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After I was done touring the busses, we watched the “Caravan”, which is effectively a high speed parade.  I’ve got TONS of photos from this, and a super-long video of nearly the whole thing (I didn’t quite expect it to last almost an hour, so my battery died before the end).  But, I’m going to save that for later in the week as a standalone post.  Here’s a fun photo to tide you over:

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With that, race time!

The 6.4KM ITT course was an out and back of sorts, sorta like a lollipop.  This was great for spectators as we could hang-out in one spot and easily catch folks going both ways.  With starts spaced about every 60 seconds apart, it meant near-constant action.

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Where we first stood in the stage, we were within about 800 meters of the finish line – thus folks were pretty much pushing it as hard as possible.  However, it was interesting to note the aerodynamic differences in the riders.  For example, the next two folks (like a handful of others we saw) were some of the more tame examples of aero helmet tails stuck up in the area.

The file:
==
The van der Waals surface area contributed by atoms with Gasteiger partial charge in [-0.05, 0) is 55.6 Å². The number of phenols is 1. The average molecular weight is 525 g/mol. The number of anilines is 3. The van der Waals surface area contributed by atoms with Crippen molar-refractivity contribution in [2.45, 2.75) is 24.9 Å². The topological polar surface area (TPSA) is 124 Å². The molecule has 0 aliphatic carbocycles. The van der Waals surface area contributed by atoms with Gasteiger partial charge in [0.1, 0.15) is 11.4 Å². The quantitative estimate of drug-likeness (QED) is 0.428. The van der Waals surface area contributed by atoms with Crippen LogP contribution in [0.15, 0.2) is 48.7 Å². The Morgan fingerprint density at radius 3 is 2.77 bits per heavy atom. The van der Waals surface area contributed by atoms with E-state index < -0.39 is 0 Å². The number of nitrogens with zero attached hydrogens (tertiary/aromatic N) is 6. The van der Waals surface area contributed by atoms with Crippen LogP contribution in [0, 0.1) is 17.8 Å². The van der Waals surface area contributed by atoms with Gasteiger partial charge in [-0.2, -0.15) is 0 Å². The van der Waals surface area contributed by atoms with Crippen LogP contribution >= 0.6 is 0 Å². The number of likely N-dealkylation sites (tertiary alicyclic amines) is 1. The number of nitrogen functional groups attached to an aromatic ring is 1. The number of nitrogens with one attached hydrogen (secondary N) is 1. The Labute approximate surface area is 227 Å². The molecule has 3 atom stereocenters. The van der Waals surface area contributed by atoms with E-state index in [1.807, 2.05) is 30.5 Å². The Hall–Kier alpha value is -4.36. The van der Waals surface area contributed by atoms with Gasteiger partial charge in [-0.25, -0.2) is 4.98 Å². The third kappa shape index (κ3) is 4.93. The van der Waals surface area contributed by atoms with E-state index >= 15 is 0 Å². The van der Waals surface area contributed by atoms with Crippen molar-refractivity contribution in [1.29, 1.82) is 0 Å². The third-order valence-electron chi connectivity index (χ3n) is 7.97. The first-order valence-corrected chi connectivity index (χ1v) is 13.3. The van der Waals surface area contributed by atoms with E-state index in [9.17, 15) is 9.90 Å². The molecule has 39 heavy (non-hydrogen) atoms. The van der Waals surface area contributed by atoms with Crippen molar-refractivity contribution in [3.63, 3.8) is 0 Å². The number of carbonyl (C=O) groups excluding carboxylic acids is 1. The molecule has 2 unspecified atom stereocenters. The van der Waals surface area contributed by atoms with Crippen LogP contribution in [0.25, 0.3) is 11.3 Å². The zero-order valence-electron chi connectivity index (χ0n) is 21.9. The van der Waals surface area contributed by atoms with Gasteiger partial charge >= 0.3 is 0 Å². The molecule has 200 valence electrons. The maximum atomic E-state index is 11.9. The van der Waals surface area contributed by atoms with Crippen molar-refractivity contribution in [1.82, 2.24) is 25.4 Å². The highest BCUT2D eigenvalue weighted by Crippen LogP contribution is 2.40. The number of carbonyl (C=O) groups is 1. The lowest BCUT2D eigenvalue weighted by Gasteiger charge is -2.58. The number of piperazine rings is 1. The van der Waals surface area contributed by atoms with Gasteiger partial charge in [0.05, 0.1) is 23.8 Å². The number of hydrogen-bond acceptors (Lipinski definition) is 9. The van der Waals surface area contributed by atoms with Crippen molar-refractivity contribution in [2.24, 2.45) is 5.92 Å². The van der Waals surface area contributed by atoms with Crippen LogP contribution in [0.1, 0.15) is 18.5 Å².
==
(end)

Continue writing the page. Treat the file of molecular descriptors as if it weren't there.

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Of course, the recent unveiling last week of the new tail-less Giro helmet, helps to remove this issue almost entirely.  You can see it below on Team Garmin-Sharp.  Note the lack of ‘tail’ to the helmet.

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Though, you wouldn’t be able to notice the difference from the front:

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But the lack of new-fangled helmets certainly didn’t stop others from holding good aero positions – like below:

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I thought it was ironic that two Team Rabobank riders (spaced a number of minutes apart), both with names that started with “T” (Tankink and Tjallingii), and both Dutch – came flying by with nearly identical expressions:

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Here, let me zoom in a bit more:

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And his team-mate (note the different name on the car behind him):